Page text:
There are 9 species in the genus, with 2 endemic to Africa, 6 to Madagascar, and A gregorii to the Kimberly region of WA; all have similar appearance and common names as above. Continental Africa appears to be the original centre of distribution, with spread elsewhere by ocean currents rather than the tectonic breakup of the continent of Gondwana. More widespread distribution in recent times has been anthropogenic. The best known species is the African A. digitata which is tetraploid, while all others are diploid.
Arid tropical conditions, mainly in low-lying areas but up to elevations of 1000m with hottest/coldest months of 35-39°C/13-18°C. It is not suited to regions with annual precipitation above 1200mm per year, and has low tolerance of frost. Trees in the north-west are often subject to periodical fires which they often survive given their high trunk water content, with subsequent establishment of new canopy from pre-existing meristems.
Boabs are long-lived (hundreds of years) deciduous trees growing slowly once mature. They usually don’t exceed 10m in height, and occasionally there may be multiple trunks. Large swollen trunks that expand and contract depending on water supply are commonly bottle-shaped with soft wood and smooth grey bark. The irregularly rounded crown is compact with disorganised branches, and there is an extensive broad but shallow root system. In the Kimberly region they grow in open woodlands where individual trees are usually widely spaced; they don’t compete well in more densely forested areas. Foliage can be absent for several months of the year, hence the name ‘upside down tree’ with the bare branches looking like roots. Juvenile plant leaves are usually simple and with maturity they become increasingly palmate elliptic or lanceolate compound, 8-16 X 2-4cm, and 5-9 foliate. Sub-sessile leaflets with entire margins are glabrous above and pubescent below.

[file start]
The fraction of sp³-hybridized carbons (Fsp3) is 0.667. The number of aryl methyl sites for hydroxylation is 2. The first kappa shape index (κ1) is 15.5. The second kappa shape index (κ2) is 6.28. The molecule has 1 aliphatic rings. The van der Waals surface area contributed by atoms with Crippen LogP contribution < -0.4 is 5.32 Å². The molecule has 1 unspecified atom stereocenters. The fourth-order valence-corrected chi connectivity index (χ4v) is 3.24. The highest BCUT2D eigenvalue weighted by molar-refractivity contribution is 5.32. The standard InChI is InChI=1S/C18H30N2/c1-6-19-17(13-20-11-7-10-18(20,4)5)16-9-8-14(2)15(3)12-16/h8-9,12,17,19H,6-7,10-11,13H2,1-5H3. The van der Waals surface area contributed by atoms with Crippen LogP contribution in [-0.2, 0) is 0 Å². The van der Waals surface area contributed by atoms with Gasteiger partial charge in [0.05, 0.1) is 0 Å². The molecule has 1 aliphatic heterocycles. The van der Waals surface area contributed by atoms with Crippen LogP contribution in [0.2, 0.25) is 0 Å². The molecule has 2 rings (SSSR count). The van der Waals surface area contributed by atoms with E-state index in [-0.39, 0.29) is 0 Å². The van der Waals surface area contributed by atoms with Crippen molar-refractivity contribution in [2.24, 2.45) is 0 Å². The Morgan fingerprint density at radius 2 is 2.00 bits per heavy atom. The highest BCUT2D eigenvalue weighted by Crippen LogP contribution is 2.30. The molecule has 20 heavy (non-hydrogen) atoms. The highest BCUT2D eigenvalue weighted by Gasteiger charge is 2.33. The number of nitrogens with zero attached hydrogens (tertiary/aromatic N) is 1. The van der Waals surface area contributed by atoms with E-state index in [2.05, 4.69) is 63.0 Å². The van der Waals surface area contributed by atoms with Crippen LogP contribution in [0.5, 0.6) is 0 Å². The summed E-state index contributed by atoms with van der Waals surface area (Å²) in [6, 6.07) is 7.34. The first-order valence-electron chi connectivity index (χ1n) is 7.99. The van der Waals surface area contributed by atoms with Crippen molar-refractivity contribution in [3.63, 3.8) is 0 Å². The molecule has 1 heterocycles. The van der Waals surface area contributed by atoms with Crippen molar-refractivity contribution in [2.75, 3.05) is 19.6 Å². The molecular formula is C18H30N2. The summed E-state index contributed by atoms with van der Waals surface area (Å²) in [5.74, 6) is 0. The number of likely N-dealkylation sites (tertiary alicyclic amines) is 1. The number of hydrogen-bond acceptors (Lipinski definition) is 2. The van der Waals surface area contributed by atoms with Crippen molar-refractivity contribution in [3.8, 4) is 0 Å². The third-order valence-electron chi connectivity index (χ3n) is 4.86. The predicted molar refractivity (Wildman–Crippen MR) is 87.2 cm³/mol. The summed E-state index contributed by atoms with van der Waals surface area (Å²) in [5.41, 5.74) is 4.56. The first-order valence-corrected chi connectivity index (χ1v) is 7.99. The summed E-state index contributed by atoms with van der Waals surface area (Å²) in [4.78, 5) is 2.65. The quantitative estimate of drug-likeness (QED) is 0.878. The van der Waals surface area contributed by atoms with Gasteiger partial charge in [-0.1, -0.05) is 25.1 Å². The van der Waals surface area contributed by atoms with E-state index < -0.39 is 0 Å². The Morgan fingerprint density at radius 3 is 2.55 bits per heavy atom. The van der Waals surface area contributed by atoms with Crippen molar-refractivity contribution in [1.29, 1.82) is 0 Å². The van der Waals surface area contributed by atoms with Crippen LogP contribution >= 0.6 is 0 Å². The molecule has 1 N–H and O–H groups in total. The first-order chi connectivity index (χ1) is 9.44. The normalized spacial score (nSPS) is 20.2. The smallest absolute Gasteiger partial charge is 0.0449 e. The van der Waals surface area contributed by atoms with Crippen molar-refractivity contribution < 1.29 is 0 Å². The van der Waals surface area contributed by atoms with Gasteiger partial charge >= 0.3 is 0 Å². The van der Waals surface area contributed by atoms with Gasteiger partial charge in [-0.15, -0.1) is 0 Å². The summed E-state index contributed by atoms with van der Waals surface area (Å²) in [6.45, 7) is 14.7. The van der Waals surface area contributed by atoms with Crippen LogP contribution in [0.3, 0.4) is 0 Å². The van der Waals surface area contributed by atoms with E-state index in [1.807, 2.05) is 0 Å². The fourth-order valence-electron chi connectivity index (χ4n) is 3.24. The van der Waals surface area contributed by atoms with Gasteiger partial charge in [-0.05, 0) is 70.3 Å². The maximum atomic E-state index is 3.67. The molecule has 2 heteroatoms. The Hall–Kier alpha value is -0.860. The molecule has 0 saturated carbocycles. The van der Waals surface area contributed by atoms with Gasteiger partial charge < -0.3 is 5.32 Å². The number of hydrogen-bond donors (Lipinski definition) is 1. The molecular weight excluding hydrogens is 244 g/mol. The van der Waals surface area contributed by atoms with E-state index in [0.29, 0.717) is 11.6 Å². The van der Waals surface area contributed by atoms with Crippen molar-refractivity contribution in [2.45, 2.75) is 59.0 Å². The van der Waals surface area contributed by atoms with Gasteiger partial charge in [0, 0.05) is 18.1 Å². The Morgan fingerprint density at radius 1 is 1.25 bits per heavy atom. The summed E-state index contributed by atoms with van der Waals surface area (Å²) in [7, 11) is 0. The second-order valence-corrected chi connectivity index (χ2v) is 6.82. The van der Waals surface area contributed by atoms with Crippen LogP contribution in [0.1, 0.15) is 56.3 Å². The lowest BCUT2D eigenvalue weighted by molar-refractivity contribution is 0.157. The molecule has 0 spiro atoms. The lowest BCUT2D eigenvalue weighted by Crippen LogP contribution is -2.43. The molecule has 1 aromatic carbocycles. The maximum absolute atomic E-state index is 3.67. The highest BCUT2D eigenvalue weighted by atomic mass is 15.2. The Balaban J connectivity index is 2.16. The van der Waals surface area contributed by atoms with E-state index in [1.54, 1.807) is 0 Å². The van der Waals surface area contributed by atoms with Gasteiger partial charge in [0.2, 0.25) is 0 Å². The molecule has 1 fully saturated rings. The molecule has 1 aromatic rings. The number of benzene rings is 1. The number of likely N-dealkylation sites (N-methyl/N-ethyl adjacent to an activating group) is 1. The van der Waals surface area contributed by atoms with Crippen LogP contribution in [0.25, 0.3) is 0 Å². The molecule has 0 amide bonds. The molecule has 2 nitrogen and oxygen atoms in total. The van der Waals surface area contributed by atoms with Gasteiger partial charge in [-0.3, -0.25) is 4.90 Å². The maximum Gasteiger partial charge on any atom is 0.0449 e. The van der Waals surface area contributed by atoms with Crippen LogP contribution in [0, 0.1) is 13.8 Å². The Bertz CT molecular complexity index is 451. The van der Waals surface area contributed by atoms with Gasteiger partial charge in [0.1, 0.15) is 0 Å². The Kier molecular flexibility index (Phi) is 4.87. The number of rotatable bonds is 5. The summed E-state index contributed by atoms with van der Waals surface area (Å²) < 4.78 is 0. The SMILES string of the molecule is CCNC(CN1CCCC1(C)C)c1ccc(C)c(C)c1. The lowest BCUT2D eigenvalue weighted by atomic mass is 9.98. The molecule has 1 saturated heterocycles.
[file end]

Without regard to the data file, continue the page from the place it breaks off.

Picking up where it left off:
It is a member of the Bombacoideae sub-family of the recently expanded Malvaceae Family. Fruit tree relatives include cacao, durian, malabar chestnut, kola nut, cupuassu, South American sapote, and saba nut.
Adansonia gregorii grows on a wide range of soils including light-textured soils derived from sandstone and basalt, but also on rocky outcrops on limestone hills and occasionally distributed along creek lines. However, neutral pH and high organic matter are preferred with good drainage essential.
Propagation is mainly by fresh seeds, but springtime cuttings and grafting can also be used. Cuttings should be prepared leaving about three leaves, dried for a few days to reduce the chances of fungal attack, and dipped into a rooting hormone. The cutting is then inserted in a soil mixture of sand and peat. Success rate without hormone treatment is compromised.
For seed germination, crack the woody shell of the fruit and remove as much of the pithy flesh surrounding the seeds as possible. In the Perth area, sow the seeds in late October to December, and use a native plant seed-raising mix in 100 mm-size pots. The best seed pre-treatment is to use acid, as scarification can sometimes allow too much water imbibition leading to frequent kernel rot. Sow seeds 1-2cm under the surface, place pots in full sun, and then keep the mix moist but not soggy at all times. Germination may take 3 or 4 weeks. Culture techniques for mass propagation have also been developed.
There are no established cultivars, although bark colour is used to indicate different flavours in Africa.